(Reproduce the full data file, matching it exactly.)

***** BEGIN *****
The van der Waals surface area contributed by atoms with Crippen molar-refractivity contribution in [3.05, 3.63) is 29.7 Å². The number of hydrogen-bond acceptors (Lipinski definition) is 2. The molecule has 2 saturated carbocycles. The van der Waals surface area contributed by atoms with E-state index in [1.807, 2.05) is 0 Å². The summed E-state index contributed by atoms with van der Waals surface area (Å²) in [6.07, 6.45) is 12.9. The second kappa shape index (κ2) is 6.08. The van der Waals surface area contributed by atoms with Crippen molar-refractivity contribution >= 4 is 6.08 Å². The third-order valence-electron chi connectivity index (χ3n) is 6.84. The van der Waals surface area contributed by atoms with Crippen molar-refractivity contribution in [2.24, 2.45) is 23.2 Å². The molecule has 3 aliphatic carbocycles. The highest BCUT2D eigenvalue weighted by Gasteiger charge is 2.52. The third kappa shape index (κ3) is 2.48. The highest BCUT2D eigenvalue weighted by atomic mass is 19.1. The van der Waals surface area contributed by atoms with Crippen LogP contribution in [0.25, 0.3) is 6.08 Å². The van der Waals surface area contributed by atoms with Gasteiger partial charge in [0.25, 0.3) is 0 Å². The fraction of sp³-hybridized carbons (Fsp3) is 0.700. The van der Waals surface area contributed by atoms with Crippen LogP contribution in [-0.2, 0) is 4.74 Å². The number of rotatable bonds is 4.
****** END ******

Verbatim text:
The van der Waals surface area contributed by atoms with Crippen molar-refractivity contribution in [3.05, 3.63) is 29.7 Å². The number of hydrogen-bond acceptors (Lipinski definition) is 2. The molecule has 2 saturated carbocycles. The van der Waals surface area contributed by atoms with E-state index in [1.807, 2.05) is 0 Å². The summed E-state index contributed by atoms with van der Waals surface area (Å²) in [6.07, 6.45) is 12.9. The second kappa shape index (κ2) is 6.08. The van der Waals surface area contributed by atoms with Crippen molar-refractivity contribution >= 4 is 6.08 Å². The third-order valence-electron chi connectivity index (χ3n) is 6.84. The van der Waals surface area contributed by atoms with Crippen molar-refractivity contribution in [2.24, 2.45) is 23.2 Å². The molecule has 3 aliphatic carbocycles. The highest BCUT2D eigenvalue weighted by Gasteiger charge is 2.52. The third kappa shape index (κ3) is 2.48. The highest BCUT2D eigenvalue weighted by atomic mass is 19.1. The van der Waals surface area contributed by atoms with Crippen LogP contribution in [0.25, 0.3) is 6.08 Å². The van der Waals surface area contributed by atoms with Gasteiger partial charge in [0.25, 0.3) is 0 Å². The fraction of sp³-hybridized carbons (Fsp3) is 0.700. The van der Waals surface area contributed by atoms with Crippen LogP contribution in [-0.2, 0) is 4.74 Å². The number of rotatable bonds is 4.